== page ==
Yesterday, Maryland University announced that head football coach D.J. Durkin would be reinstated after one of his players, Jordan McNair, died of heatstroke after collapsing and experiencing seizures during a practice under his watch. The Maryland Board of Regents' shocking decision came after an independent investigation painstakingly detailed what appeared to be a toxic culture, yet was unwilling to label it as such.
Durkin, the Board of Regents, and Athletic Director Damon Evans have since come under fire for what is perceived to be a heartless and unjust reinstatement. There was also reportedly a power struggle between the Regents and University president Wallace Loh over whether to keep Durkin on as coach, and apparently the Regents won. Loh announced he will retire next June.
McNair's family has spoken out against the decision, and several of his teammates have expressed their dismay on social media.
Here's what McNair's parents had to say to USA TODAY:
"I feel like I've been punched in the stomach, and somebody spit in my face," McNair's father, Martin, said.
"I miss my son every day," his mother, Tonya Wilson, added. "And today, it just didn't help."
The attorney for the McNair family called the decision to retain Durkin "callous" and "indefensible" in a statement yesterday, adding:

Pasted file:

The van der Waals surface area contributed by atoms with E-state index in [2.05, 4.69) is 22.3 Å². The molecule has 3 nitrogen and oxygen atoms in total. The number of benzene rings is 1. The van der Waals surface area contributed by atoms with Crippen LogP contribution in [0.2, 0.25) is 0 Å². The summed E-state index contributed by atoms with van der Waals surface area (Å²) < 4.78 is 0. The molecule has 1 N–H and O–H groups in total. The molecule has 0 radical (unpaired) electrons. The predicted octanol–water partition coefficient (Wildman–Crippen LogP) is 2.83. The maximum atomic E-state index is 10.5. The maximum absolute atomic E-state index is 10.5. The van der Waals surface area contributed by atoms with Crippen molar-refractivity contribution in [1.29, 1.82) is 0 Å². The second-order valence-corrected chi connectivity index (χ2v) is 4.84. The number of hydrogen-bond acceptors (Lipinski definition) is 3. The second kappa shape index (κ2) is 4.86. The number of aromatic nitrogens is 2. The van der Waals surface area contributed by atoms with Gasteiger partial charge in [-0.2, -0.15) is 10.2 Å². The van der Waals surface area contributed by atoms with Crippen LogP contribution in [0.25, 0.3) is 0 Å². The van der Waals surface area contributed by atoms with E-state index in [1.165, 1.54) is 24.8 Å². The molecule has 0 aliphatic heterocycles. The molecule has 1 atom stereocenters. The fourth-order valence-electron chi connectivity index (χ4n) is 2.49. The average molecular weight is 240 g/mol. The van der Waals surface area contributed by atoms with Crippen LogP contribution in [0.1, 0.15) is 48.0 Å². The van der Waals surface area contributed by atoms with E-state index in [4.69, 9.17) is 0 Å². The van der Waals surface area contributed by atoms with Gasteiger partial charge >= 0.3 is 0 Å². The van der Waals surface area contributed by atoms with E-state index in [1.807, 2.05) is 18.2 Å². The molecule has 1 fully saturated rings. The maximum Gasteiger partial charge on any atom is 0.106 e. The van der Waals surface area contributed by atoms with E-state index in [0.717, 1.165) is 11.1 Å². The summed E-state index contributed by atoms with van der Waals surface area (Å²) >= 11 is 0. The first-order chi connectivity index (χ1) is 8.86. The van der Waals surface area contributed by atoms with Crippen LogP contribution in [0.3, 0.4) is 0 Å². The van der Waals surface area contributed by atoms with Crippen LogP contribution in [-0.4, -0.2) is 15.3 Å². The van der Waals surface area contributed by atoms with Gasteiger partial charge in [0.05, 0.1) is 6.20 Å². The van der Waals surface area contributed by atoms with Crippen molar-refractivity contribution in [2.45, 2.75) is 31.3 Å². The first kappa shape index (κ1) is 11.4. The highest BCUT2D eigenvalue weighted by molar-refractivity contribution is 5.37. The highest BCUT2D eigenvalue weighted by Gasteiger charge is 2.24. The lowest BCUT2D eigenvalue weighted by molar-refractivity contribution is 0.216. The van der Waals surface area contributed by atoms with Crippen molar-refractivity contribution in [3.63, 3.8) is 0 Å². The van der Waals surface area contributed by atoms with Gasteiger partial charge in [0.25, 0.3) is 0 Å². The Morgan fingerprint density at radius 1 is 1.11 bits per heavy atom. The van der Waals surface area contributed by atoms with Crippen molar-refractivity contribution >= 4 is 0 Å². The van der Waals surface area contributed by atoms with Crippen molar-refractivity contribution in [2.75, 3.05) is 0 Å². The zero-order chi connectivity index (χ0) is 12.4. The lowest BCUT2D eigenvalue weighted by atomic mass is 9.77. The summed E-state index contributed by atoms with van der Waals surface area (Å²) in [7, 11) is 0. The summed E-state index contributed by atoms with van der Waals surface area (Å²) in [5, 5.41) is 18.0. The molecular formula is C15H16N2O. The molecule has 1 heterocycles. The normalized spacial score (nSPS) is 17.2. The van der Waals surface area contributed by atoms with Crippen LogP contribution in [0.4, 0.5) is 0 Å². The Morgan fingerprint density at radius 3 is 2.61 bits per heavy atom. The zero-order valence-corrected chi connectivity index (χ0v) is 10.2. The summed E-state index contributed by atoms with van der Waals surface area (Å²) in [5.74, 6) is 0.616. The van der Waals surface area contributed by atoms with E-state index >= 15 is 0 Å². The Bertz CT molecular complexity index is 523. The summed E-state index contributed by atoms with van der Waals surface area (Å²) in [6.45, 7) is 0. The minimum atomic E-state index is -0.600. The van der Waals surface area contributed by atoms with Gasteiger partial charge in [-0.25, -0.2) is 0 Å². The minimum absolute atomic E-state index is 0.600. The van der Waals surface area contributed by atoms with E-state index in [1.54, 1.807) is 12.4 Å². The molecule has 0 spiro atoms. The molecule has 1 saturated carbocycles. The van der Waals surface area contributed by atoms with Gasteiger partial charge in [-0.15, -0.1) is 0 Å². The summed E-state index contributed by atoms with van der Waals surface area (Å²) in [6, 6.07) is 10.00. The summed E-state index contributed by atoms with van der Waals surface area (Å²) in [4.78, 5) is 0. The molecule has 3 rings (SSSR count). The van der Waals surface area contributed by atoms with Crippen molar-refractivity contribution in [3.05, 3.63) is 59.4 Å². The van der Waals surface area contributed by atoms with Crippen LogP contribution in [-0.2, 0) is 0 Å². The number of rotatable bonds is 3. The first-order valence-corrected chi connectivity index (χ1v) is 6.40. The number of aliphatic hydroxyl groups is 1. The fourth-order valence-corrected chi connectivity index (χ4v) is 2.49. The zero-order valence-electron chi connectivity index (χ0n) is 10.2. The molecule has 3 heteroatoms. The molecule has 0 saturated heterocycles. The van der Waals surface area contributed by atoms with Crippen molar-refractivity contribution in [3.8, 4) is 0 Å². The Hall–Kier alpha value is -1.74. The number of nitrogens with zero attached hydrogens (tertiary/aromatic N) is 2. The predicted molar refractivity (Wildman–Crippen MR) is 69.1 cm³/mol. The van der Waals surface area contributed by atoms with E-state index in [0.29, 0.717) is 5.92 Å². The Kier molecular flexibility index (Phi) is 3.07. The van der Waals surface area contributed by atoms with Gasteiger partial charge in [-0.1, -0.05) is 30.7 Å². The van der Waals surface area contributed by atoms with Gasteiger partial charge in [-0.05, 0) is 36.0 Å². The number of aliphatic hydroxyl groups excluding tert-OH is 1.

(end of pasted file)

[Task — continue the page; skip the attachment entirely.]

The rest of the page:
"Today, the board ratified and validated the heartbreaking actions by Coach Durkin and his staff toward Jordan in May by continuing the employment of the man who failed in his primary responsibility to Jordan," said Murphy, the managing partner of Murphy, Falcon & Murphy. "How can a student-athlete be called a p---y as he is in the early stages of death, dying before their eyes, with no action taken, and yet no one be held accountable?"
The decision to retain Durkin makes up yet another iteration in a hauntingly frequent pattern of universities turning a blind eye to abuses within their programs. With football programs seen as their cash cows, universities often disregard patterns of abuse that don't have explicit legal repercussions. With so much lip service being paid to the fiction of the student athlete and coaches talking about their responsibilities in shaping boys into men, these kinds of decisions should put to rest the idea that college athletics is anything more than a bottom line business.
This was by no means lost on the actual football team, as at least three Maryland players walked out of Durkin's first meeting with the team, according to anonymous sources of the Washington Post. Players also took to social media to voice their disgust with the decision:
Offensive lineman Ellis McKennie was also a teammate of McNair's at McDonogh high school outside of Baltimore. In response to McKennie's tweet, Maryland offensive tackle Tyran Hunt chimed in to underscore the injustice:
Maryland linebacker Tre Watson followed up with McKennie's tweet as well:
Along with Maryland defensive tackle Adam McLean:
The team currently holds a 5-3 record under interim head coach Matt Canada, and have four games left in the regular season. They will more than likely be bowl eligible.
We've yet to see how players will respond in the coming weeks, but it's hard to imagine that they'll remain silent in memory of McNair, and even harder to imagine Durkin can retain any semblance of respect of the whole locker room.